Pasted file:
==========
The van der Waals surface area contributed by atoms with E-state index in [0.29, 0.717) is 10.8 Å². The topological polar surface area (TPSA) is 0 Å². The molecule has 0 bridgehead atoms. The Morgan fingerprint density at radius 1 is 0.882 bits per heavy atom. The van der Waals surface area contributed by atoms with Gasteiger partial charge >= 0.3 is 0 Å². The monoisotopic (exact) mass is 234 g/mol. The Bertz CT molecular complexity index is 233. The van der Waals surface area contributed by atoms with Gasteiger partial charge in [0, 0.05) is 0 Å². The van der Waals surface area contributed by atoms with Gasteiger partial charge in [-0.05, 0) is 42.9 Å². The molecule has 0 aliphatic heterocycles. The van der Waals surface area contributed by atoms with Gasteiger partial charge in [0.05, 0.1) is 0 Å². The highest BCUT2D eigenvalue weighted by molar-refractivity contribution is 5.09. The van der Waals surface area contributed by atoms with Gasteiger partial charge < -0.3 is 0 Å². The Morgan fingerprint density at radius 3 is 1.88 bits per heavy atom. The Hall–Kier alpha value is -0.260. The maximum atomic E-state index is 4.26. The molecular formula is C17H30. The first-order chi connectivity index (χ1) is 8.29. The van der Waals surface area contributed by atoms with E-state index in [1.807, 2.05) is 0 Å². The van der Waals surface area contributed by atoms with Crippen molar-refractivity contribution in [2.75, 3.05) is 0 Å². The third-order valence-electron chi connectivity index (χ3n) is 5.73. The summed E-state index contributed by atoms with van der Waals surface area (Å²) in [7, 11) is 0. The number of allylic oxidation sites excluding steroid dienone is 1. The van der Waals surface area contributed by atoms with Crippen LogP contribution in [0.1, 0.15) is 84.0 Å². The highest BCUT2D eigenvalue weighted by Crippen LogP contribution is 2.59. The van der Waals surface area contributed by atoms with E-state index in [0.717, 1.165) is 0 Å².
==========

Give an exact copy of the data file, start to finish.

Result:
The van der Waals surface area contributed by atoms with E-state index in [0.29, 0.717) is 10.8 Å². The topological polar surface area (TPSA) is 0 Å². The molecule has 0 bridgehead atoms. The Morgan fingerprint density at radius 1 is 0.882 bits per heavy atom. The van der Waals surface area contributed by atoms with Gasteiger partial charge >= 0.3 is 0 Å². The monoisotopic (exact) mass is 234 g/mol. The Bertz CT molecular complexity index is 233. The van der Waals surface area contributed by atoms with Gasteiger partial charge in [0, 0.05) is 0 Å². The van der Waals surface area contributed by atoms with Gasteiger partial charge in [-0.05, 0) is 42.9 Å². The molecule has 0 aliphatic heterocycles. The van der Waals surface area contributed by atoms with Gasteiger partial charge in [0.05, 0.1) is 0 Å². The highest BCUT2D eigenvalue weighted by molar-refractivity contribution is 5.09. The van der Waals surface area contributed by atoms with Gasteiger partial charge < -0.3 is 0 Å². The Morgan fingerprint density at radius 3 is 1.88 bits per heavy atom. The Hall–Kier alpha value is -0.260. The maximum atomic E-state index is 4.26. The molecular formula is C17H30. The first-order chi connectivity index (χ1) is 8.29. The van der Waals surface area contributed by atoms with E-state index in [1.807, 2.05) is 0 Å². The van der Waals surface area contributed by atoms with Crippen molar-refractivity contribution in [2.75, 3.05) is 0 Å². The third-order valence-electron chi connectivity index (χ3n) is 5.73. The summed E-state index contributed by atoms with van der Waals surface area (Å²) in [7, 11) is 0. The number of allylic oxidation sites excluding steroid dienone is 1. The van der Waals surface area contributed by atoms with Crippen LogP contribution in [0.1, 0.15) is 84.0 Å². The highest BCUT2D eigenvalue weighted by Crippen LogP contribution is 2.59. The van der Waals surface area contributed by atoms with E-state index in [0.717, 1.165) is 0 Å².